What we mean by reliability is that, in live productions, video signals are not always as clean as they could be, meaning you don’t always know where that source is coming from. And the most harsh thing you could do to a signal pass is switch.

So if a switch is the input to the encoder you can have a glitch and if you don’t deal with the glitch properly, you can actually choke the encoder.

In a live event you never really know what equipment is there that you’re going to have to interface to so the ability to interface to SDI and HDMI sources make the HDX very flexible.

So what we’ve done, being conscious of the fact that in live streaming, there are no retakes, we’ve built in frame synchronizers on all the inputs of the Monarch HDX so we can actually deal with the signal disruptions.

This is the kind of reliability that’s really expected for any piece of equipment in the broadcast chain.

The second was redundancy. How do we make the live webcasting experience as safe as possible? To address that, we’ve put two encoders under the hood. Obviously, with these two encoders, we can stream the one event to two separate places, of course, but we can also set one to stream and one to record.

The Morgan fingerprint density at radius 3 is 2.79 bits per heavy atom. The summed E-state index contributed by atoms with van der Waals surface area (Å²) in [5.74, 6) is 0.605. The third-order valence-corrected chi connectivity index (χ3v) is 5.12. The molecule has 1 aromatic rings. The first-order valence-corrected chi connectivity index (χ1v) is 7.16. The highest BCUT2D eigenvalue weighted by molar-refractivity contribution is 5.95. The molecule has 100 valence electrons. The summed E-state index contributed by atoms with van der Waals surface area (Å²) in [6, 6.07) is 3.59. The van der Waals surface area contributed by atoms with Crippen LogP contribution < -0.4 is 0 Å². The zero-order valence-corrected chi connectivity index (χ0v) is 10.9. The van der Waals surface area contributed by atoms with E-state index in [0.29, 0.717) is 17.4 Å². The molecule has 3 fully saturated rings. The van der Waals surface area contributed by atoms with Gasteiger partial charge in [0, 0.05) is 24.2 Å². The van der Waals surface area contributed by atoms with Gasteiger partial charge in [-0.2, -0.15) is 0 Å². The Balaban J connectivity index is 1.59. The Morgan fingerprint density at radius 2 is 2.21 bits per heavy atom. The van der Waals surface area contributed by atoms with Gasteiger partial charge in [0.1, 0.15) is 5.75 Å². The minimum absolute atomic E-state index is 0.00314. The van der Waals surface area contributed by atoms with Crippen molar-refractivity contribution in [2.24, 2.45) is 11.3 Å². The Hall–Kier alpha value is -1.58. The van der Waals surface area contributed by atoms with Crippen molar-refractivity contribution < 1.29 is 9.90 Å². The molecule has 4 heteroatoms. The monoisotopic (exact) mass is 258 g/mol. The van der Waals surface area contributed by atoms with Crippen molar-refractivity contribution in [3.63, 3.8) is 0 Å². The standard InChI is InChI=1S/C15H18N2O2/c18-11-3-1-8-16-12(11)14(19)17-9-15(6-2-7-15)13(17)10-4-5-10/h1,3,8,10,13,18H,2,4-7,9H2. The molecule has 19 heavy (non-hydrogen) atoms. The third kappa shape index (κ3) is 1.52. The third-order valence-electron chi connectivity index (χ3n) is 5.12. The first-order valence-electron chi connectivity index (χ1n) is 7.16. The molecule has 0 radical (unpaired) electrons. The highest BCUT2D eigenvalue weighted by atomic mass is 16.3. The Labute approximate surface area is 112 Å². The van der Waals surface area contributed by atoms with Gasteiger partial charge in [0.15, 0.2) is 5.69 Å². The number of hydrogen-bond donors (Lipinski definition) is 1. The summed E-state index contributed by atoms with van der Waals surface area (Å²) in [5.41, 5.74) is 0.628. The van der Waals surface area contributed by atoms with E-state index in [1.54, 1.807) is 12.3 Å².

[Then there’s] our automatic bypass. What we’ve done there is put in measures so if you lose power to the device the signal doesn’t die there.

Lastly, flexibility. In a live event you never really know what equipment is there that you’re going to have to interface to so the ability to interface to SDI and HDMI sources make the HDX very flexible.

CI: Can you give us examples of customers using the product as you describe?

FS: Oklahoma State University came to us with a goal to widen their audience.

They had already been webcasting using [their own website].

They were doing this with a home-grown solution consisting of a PC, capture card, and some software. That solution really didn’t allow them to stream to multiple platforms, and to make matters worse, the setup and maintenance were causing more headaches than they really wanted.

So they needed something easy to use that allowed them reach as many people as possible.

Read next: Why Your Integration Business Should Ditch the Excess Inventory

The idea was to go to where the eyeballs were.

That’s when they found the HDX. They really loved it from the get-go. They’re really dependent on the event and they loved the flexibility of the event being able to interface with SDI and HDMI.

And with our Monarch Command Center web page they were able to set it up easily to stream to Facebook or their own website. Once configured they just go to the event, press the start button and they’re assured that they’re webcasting where they want.

So OSU with the HDX really follow through with their commitment to being more accessible,and they accomplished this with the same number of employees and a lot easier setup.